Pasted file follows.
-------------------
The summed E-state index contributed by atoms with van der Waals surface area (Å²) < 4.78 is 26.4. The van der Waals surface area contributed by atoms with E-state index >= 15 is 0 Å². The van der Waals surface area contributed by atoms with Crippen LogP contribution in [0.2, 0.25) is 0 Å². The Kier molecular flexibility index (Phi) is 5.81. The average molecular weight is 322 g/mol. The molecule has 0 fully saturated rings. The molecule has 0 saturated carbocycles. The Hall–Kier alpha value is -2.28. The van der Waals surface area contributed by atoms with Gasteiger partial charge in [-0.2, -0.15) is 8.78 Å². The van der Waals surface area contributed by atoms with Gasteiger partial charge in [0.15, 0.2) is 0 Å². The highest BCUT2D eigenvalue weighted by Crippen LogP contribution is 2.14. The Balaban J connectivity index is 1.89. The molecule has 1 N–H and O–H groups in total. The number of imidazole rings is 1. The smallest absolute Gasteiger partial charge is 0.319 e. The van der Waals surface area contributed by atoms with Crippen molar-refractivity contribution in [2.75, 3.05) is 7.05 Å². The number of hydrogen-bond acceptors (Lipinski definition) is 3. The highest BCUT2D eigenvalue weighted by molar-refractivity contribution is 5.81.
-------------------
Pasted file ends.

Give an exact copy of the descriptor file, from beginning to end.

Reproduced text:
The summed E-state index contributed by atoms with van der Waals surface area (Å²) < 4.78 is 26.4. The van der Waals surface area contributed by atoms with E-state index >= 15 is 0 Å². The van der Waals surface area contributed by atoms with Crippen LogP contribution in [0.2, 0.25) is 0 Å². The Kier molecular flexibility index (Phi) is 5.81. The average molecular weight is 322 g/mol. The molecule has 0 fully saturated rings. The molecule has 0 saturated carbocycles. The Hall–Kier alpha value is -2.28. The van der Waals surface area contributed by atoms with Gasteiger partial charge in [-0.2, -0.15) is 8.78 Å². The van der Waals surface area contributed by atoms with Gasteiger partial charge in [0.15, 0.2) is 0 Å². The highest BCUT2D eigenvalue weighted by Crippen LogP contribution is 2.14. The Balaban J connectivity index is 1.89. The molecule has 1 N–H and O–H groups in total. The number of imidazole rings is 1. The smallest absolute Gasteiger partial charge is 0.319 e. The van der Waals surface area contributed by atoms with Crippen molar-refractivity contribution in [2.75, 3.05) is 7.05 Å². The number of hydrogen-bond acceptors (Lipinski definition) is 3. The highest BCUT2D eigenvalue weighted by molar-refractivity contribution is 5.81.